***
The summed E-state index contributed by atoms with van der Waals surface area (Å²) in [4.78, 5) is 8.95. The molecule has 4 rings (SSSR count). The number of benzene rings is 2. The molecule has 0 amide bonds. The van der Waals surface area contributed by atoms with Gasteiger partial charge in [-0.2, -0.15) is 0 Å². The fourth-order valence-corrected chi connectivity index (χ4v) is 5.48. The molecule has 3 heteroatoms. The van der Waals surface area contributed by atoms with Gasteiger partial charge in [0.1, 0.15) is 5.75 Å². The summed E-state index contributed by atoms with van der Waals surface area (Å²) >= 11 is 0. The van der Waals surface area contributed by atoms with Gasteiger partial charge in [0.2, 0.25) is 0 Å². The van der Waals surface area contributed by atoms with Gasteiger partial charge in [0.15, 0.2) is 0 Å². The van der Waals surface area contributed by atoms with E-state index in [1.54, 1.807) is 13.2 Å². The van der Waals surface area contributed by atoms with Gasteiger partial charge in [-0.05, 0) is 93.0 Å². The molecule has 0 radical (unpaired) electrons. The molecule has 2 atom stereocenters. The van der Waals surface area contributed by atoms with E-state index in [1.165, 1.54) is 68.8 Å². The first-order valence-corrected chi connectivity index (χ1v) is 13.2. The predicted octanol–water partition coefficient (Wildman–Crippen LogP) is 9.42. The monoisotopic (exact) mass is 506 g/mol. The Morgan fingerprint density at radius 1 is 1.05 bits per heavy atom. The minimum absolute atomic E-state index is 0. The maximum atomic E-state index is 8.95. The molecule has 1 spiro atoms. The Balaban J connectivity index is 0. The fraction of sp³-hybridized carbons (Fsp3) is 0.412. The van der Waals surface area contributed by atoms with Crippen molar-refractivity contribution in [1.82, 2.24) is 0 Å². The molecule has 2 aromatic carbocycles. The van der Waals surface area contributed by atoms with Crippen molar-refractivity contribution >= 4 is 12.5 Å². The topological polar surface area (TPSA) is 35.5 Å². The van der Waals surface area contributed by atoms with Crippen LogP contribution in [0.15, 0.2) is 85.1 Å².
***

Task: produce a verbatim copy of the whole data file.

The summed E-state index contributed by atoms with van der Waals surface area (Å²) in [4.78, 5) is 8.95. The molecule has 4 rings (SSSR count). The number of benzene rings is 2. The molecule has 0 amide bonds. The van der Waals surface area contributed by atoms with Gasteiger partial charge in [-0.2, -0.15) is 0 Å². The fourth-order valence-corrected chi connectivity index (χ4v) is 5.48. The molecule has 3 heteroatoms. The van der Waals surface area contributed by atoms with Gasteiger partial charge in [0.1, 0.15) is 5.75 Å². The summed E-state index contributed by atoms with van der Waals surface area (Å²) >= 11 is 0. The van der Waals surface area contributed by atoms with Gasteiger partial charge in [0.2, 0.25) is 0 Å². The van der Waals surface area contributed by atoms with Gasteiger partial charge in [0.15, 0.2) is 0 Å². The van der Waals surface area contributed by atoms with E-state index in [1.54, 1.807) is 13.2 Å². The van der Waals surface area contributed by atoms with Gasteiger partial charge in [-0.05, 0) is 93.0 Å². The molecule has 0 radical (unpaired) electrons. The molecule has 2 atom stereocenters. The van der Waals surface area contributed by atoms with E-state index in [1.165, 1.54) is 68.8 Å². The first-order valence-corrected chi connectivity index (χ1v) is 13.2. The predicted octanol–water partition coefficient (Wildman–Crippen LogP) is 9.42. The monoisotopic (exact) mass is 506 g/mol. The Morgan fingerprint density at radius 1 is 1.05 bits per heavy atom. The minimum absolute atomic E-state index is 0. The maximum atomic E-state index is 8.95. The molecule has 1 spiro atoms. The Balaban J connectivity index is 0. The fraction of sp³-hybridized carbons (Fsp3) is 0.412. The van der Waals surface area contributed by atoms with Crippen molar-refractivity contribution in [1.82, 2.24) is 0 Å². The molecule has 2 aromatic carbocycles. The van der Waals surface area contributed by atoms with Crippen molar-refractivity contribution >= 4 is 12.5 Å². The topological polar surface area (TPSA) is 35.5 Å². The van der Waals surface area contributed by atoms with Crippen LogP contribution in [0.15, 0.2) is 85.1 Å².